Perverse Incentives - Australia's Second Fleet
On January 19, 1790, three ships left England en route to Australia. This was the second fleet of ships to colonize Australia. The First Fleet was successful, but the cost was extremely high at roughly $8 million in today’s money. This time the English government wanted to cut costs considerably.
The private English company Camden, Calvert & King, a slave trading company, was contracted to transport, clothe and feed the convicts for a flat fee of £17 7s. 6d per head (equivalent to $3,000 in today’s money), whether the prisonsors landed alive or not. This incentive led the contractors to fill the ships with as many inmates as possible. Aboard the Second Fleet’s three ships were 1,006 convicts (928 males and 78 females). Since survival was not an issue, the contractors deliberately kept inmates under the deck chained together in close quarters, and starved them.
The First Fleet contract was primarily a “cost-plus” arrangement, where the contractor was paid for all of its allowed expenses up to a set limit. That was a wholly different incentive than the Second Fleet.
The First Fleet also had a better contractor in William Richards. He had hoped to gain the contract again in the future, so he invested in quality provisions. Even more, Richards, a humanitarian and likely an abolitionist, was personally interested in providing proper care and humanity to the convicts.
The perverse incentives for the Second Fleet led to a 900% higher incidence of death than the first. If one were to include those sick who died shortly after arrival, the second fleet’s death toll reached nearly 400 or ~40% of the initial total. Comparatively the First Fleet had a 5% death rate.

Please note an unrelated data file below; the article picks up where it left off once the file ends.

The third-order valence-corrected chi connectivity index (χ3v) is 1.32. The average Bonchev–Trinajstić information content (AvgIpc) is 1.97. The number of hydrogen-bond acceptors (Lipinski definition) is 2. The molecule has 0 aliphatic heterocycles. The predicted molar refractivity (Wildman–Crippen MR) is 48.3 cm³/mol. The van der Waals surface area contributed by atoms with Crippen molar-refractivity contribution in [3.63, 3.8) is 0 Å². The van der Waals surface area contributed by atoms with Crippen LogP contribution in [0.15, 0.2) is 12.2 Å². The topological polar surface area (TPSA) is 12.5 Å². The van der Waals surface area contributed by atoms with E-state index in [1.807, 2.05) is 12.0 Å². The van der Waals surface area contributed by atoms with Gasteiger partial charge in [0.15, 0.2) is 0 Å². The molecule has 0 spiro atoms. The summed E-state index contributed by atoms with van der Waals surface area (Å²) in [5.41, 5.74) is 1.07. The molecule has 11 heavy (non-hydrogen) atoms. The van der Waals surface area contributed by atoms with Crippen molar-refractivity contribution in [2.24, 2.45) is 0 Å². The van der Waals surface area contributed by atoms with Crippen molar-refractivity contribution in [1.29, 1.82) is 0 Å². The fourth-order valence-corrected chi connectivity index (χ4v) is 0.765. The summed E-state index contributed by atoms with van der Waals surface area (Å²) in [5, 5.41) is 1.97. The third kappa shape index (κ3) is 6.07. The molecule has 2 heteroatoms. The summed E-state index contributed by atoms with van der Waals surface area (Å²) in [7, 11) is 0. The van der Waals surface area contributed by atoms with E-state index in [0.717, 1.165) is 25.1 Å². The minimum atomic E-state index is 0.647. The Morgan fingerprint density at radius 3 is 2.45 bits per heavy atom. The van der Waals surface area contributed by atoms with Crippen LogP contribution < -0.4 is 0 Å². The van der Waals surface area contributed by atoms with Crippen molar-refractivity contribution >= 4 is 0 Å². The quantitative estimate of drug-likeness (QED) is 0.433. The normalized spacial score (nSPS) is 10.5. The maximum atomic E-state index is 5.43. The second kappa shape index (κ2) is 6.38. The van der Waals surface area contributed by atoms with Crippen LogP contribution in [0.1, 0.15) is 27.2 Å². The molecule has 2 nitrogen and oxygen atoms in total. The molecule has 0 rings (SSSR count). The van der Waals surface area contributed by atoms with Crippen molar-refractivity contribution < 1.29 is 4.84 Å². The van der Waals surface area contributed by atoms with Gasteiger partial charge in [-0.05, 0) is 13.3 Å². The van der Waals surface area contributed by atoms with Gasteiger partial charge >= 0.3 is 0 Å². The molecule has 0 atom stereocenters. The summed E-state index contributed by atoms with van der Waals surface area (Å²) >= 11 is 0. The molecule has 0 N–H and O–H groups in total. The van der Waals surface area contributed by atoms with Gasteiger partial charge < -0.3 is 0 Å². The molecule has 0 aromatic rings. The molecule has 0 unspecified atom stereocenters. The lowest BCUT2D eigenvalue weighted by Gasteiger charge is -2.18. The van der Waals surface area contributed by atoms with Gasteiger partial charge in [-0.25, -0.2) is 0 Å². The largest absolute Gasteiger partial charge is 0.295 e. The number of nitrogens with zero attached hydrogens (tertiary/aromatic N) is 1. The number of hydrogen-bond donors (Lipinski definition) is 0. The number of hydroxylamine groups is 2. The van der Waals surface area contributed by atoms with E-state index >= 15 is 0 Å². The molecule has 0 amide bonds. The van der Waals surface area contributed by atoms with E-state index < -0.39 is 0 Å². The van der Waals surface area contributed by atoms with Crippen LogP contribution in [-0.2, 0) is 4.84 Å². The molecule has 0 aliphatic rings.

Reverend Johnson noted the conditions of the Second Fleet ship’s travellers upon their arrival to Port Jackson, Australia:
“The misery I saw amongst them is indescribable… their heads, bodies, clothes, blankets, were full of lice. They were wretched, naked, filthy, dirty, lousy, and many more of them utterly unable to stand, to creep, or even to stir hand or foot.”
The motive of the Second Fleet was to increase profits. Capitan William Hill criticized the ships’ masters saying “the more they can withhold from the unhappy wretched the more provisions they have to dispose of at a foreign market, and the earlier in the voyage they die, the longer they can draw the deceased’s allowance on themselves.”
Once word got back to England about the treatment of prisoners on the Second Fleet, the public and government was in shock. The government had already contracted Camden, Calvert & King to sail the Third Fleet the next year.
The incentive was changed to reward the number of living prisoners delivered to Australia. Subsequently, the Third Fleet successfully transported 92% of the convicts to Australia versus the 60% of the Second Fleet.
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